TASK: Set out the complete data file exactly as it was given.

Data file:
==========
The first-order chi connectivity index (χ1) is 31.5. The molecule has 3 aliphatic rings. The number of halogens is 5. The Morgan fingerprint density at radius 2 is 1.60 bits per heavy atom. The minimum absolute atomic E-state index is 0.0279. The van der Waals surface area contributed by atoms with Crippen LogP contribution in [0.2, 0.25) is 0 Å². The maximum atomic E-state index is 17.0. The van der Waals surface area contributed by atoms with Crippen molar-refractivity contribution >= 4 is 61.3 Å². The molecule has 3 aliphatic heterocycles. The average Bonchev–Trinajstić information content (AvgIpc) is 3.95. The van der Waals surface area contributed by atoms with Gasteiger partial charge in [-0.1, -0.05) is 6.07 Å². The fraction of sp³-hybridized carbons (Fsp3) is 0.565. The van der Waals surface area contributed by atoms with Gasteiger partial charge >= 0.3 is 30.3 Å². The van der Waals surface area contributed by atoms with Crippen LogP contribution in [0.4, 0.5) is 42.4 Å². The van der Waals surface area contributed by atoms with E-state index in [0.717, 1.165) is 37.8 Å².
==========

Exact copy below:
The first-order chi connectivity index (χ1) is 31.5. The molecule has 3 aliphatic rings. The number of halogens is 5. The Morgan fingerprint density at radius 2 is 1.60 bits per heavy atom. The minimum absolute atomic E-state index is 0.0279. The van der Waals surface area contributed by atoms with Crippen LogP contribution in [0.2, 0.25) is 0 Å². The maximum atomic E-state index is 17.0. The van der Waals surface area contributed by atoms with Crippen molar-refractivity contribution >= 4 is 61.3 Å². The molecule has 3 aliphatic heterocycles. The average Bonchev–Trinajstić information content (AvgIpc) is 3.95. The van der Waals surface area contributed by atoms with Gasteiger partial charge in [-0.1, -0.05) is 6.07 Å². The fraction of sp³-hybridized carbons (Fsp3) is 0.565. The van der Waals surface area contributed by atoms with Gasteiger partial charge >= 0.3 is 30.3 Å². The van der Waals surface area contributed by atoms with Crippen LogP contribution in [0.4, 0.5) is 42.4 Å². The van der Waals surface area contributed by atoms with E-state index in [0.717, 1.165) is 37.8 Å².